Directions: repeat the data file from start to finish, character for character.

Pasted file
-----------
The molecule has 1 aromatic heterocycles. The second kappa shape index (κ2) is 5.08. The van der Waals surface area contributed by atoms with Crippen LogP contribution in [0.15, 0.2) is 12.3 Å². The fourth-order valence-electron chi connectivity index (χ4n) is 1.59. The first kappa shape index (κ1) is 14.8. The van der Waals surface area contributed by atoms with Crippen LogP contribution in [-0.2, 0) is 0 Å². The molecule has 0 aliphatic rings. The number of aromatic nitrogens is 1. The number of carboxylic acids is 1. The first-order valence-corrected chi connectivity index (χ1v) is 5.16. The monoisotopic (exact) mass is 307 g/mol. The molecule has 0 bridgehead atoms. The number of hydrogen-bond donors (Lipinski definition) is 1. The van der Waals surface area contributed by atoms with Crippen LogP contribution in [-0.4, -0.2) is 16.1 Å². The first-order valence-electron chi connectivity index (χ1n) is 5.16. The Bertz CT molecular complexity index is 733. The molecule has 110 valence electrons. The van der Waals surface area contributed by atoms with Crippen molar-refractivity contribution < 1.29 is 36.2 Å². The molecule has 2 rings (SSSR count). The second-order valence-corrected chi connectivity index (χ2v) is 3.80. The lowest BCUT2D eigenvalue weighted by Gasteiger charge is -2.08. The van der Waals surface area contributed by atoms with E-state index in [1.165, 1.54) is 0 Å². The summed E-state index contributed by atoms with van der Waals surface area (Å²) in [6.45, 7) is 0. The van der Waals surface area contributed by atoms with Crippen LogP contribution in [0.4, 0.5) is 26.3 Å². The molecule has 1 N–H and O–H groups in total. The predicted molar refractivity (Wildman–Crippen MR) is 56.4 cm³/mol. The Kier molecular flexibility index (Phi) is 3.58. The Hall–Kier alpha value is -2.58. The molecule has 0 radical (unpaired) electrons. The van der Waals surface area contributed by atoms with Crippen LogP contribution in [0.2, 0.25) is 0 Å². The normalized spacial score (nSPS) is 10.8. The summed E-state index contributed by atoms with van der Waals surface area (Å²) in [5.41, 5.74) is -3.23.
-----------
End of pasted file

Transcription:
The molecule has 1 aromatic heterocycles. The second kappa shape index (κ2) is 5.08. The van der Waals surface area contributed by atoms with Crippen LogP contribution in [0.15, 0.2) is 12.3 Å². The fourth-order valence-electron chi connectivity index (χ4n) is 1.59. The first kappa shape index (κ1) is 14.8. The van der Waals surface area contributed by atoms with Crippen LogP contribution in [-0.2, 0) is 0 Å². The molecule has 0 aliphatic rings. The number of aromatic nitrogens is 1. The number of carboxylic acids is 1. The first-order valence-corrected chi connectivity index (χ1v) is 5.16. The monoisotopic (exact) mass is 307 g/mol. The molecule has 0 bridgehead atoms. The number of hydrogen-bond donors (Lipinski definition) is 1. The van der Waals surface area contributed by atoms with Crippen LogP contribution in [-0.4, -0.2) is 16.1 Å². The first-order valence-electron chi connectivity index (χ1n) is 5.16. The Bertz CT molecular complexity index is 733. The molecule has 110 valence electrons. The van der Waals surface area contributed by atoms with Crippen molar-refractivity contribution < 1.29 is 36.2 Å². The molecule has 2 rings (SSSR count). The second-order valence-corrected chi connectivity index (χ2v) is 3.80. The lowest BCUT2D eigenvalue weighted by Gasteiger charge is -2.08. The van der Waals surface area contributed by atoms with E-state index in [1.165, 1.54) is 0 Å². The summed E-state index contributed by atoms with van der Waals surface area (Å²) in [6.45, 7) is 0. The van der Waals surface area contributed by atoms with Crippen LogP contribution in [0.4, 0.5) is 26.3 Å². The molecule has 1 N–H and O–H groups in total. The predicted molar refractivity (Wildman–Crippen MR) is 56.4 cm³/mol. The Kier molecular flexibility index (Phi) is 3.58. The Hall–Kier alpha value is -2.58. The molecule has 0 radical (unpaired) electrons. The van der Waals surface area contributed by atoms with Crippen LogP contribution in [0.2, 0.25) is 0 Å². The normalized spacial score (nSPS) is 10.8. The summed E-state index contributed by atoms with van der Waals surface area (Å²) in [5.41, 5.74) is -3.23.